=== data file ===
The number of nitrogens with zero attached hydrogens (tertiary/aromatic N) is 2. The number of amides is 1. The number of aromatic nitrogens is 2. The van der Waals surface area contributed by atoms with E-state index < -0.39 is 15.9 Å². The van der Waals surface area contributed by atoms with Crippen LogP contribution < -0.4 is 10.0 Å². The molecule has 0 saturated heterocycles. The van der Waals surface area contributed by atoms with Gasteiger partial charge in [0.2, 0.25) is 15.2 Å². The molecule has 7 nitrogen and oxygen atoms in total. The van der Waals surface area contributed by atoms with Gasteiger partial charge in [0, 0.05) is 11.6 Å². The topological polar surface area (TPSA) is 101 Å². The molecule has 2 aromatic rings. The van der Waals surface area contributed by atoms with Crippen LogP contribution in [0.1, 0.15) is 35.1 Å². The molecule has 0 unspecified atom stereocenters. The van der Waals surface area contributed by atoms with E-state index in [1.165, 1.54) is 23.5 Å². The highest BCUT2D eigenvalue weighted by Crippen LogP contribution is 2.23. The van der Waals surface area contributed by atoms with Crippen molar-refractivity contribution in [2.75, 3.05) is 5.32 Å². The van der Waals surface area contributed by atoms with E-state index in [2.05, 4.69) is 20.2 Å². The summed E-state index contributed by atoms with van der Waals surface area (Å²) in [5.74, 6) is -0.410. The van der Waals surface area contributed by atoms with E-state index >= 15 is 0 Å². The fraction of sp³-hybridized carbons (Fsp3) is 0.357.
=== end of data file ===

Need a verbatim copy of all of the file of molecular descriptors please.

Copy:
The number of nitrogens with zero attached hydrogens (tertiary/aromatic N) is 2. The number of amides is 1. The number of aromatic nitrogens is 2. The van der Waals surface area contributed by atoms with E-state index < -0.39 is 15.9 Å². The van der Waals surface area contributed by atoms with Crippen LogP contribution < -0.4 is 10.0 Å². The molecule has 0 saturated heterocycles. The van der Waals surface area contributed by atoms with Gasteiger partial charge in [0.2, 0.25) is 15.2 Å². The molecule has 7 nitrogen and oxygen atoms in total. The van der Waals surface area contributed by atoms with Gasteiger partial charge in [0, 0.05) is 11.6 Å². The topological polar surface area (TPSA) is 101 Å². The molecule has 2 aromatic rings. The van der Waals surface area contributed by atoms with Crippen LogP contribution in [0.1, 0.15) is 35.1 Å². The molecule has 0 unspecified atom stereocenters. The van der Waals surface area contributed by atoms with E-state index in [1.165, 1.54) is 23.5 Å². The highest BCUT2D eigenvalue weighted by Crippen LogP contribution is 2.23. The van der Waals surface area contributed by atoms with Crippen molar-refractivity contribution in [2.75, 3.05) is 5.32 Å². The van der Waals surface area contributed by atoms with E-state index in [2.05, 4.69) is 20.2 Å². The summed E-state index contributed by atoms with van der Waals surface area (Å²) in [5.74, 6) is -0.410. The van der Waals surface area contributed by atoms with E-state index >= 15 is 0 Å². The fraction of sp³-hybridized carbons (Fsp3) is 0.357.